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After twenty years apart, Emma tracks Ulysses to a trailer park in the middle of nowhere for a final reckoning. What unfolds is a visceral and profound meditation on love and loss with the simplest of theatrical elements: two people in one room. A breathtaking story about the longevity of love.
Penumbra's treasured holiday tradition returns with a focus on compassion, connection, and community. Civil Rights leader and theologian Dr. Howard Thurman suggested that "the work of Christmas" begins after we return to our everyday lives. This work is "to find the lost, to heal the broken, to feed the hungry, to release the prisoner, to rebuild the nations, to bring peace among brothers, to make music in the heart." What makes your heart sing? How will you dedicate your energies during the New Year? This Christmas, the most radical expression of love is justice. Be the light.
Amir Kapoor, a successful Pakistani-American lawyer, is happy, in love and about to land the biggest promotion of his life. But ethnicity collides with ambition when Amir and his wife, Emily, host a dinner party at their Upper East Side apartment. Friendly conversation soon turns confrontational and Amir makes a costly decision. A 2015 Tony Award nominee for Best Play and winner of the 2013 Pulitzer Prize, this 90-minute one-act has been described as a "blistering social drama about racial prejudices" (Variety) and a "combustible powder keg of identity politics" (Bloomberg). Don't miss this conversation-starter from one of the most promising playwrights in theater today.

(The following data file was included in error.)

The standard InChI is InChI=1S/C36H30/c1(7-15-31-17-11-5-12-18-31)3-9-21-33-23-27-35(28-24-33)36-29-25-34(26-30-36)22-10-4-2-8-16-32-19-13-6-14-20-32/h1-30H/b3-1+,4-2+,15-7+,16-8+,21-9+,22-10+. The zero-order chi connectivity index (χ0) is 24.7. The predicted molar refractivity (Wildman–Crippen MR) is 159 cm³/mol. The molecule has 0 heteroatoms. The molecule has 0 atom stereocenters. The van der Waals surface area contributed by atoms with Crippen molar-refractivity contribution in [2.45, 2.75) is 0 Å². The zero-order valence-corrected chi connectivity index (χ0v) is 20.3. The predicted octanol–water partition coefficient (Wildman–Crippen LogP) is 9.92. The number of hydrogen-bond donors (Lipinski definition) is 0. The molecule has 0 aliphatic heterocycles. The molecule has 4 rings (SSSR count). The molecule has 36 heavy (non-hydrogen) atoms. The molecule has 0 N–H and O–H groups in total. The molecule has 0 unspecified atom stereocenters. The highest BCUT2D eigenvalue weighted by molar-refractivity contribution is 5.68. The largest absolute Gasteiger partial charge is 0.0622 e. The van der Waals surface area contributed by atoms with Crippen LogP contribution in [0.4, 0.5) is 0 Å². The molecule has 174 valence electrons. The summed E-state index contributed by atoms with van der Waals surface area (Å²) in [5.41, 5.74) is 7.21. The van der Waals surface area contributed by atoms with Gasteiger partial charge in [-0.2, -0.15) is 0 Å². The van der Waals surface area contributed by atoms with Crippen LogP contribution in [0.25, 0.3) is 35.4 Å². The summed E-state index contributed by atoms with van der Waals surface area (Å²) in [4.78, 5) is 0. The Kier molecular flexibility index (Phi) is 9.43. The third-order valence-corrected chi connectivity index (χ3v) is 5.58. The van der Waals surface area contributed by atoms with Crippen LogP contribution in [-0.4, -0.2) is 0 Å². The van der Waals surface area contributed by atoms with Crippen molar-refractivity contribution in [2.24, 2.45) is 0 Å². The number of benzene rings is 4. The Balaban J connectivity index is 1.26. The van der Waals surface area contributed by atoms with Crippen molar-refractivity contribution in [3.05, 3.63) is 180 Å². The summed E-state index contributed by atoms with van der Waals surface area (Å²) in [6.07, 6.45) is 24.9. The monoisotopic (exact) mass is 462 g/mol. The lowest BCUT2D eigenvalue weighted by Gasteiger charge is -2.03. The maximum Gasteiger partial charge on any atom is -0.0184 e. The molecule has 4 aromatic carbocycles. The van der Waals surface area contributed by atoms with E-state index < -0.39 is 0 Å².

Award-winning Scottish playwright David Greig's The Events follows a community's search for compassion, peace and understanding in the wake of unthinkable violence. A response to the 2011 Norway attacks, this internationally acclaimed production delves into faith, politics and reason, and features music sung by a different community choir at each performance. The Events is a daring theatrical event that explores our desire to fathom the unfathomable and asks how far forgiveness will stretch in the face of atrocity.
With this solo piece that debuted at the 2014 Minnesota Fringe Festival, Lingo has created a show the Star Tribune called "masterfully done, with equal parts rollicking humor, clever turns of phrase, lurking pathos and, ultimately, affirming joy." She wrestles with what it means to be ensconced in the journey to conceive a child when she herself will only be connected by the genealogy of happenstance. Sometimes, making a baby takes more than just the birds and the bees.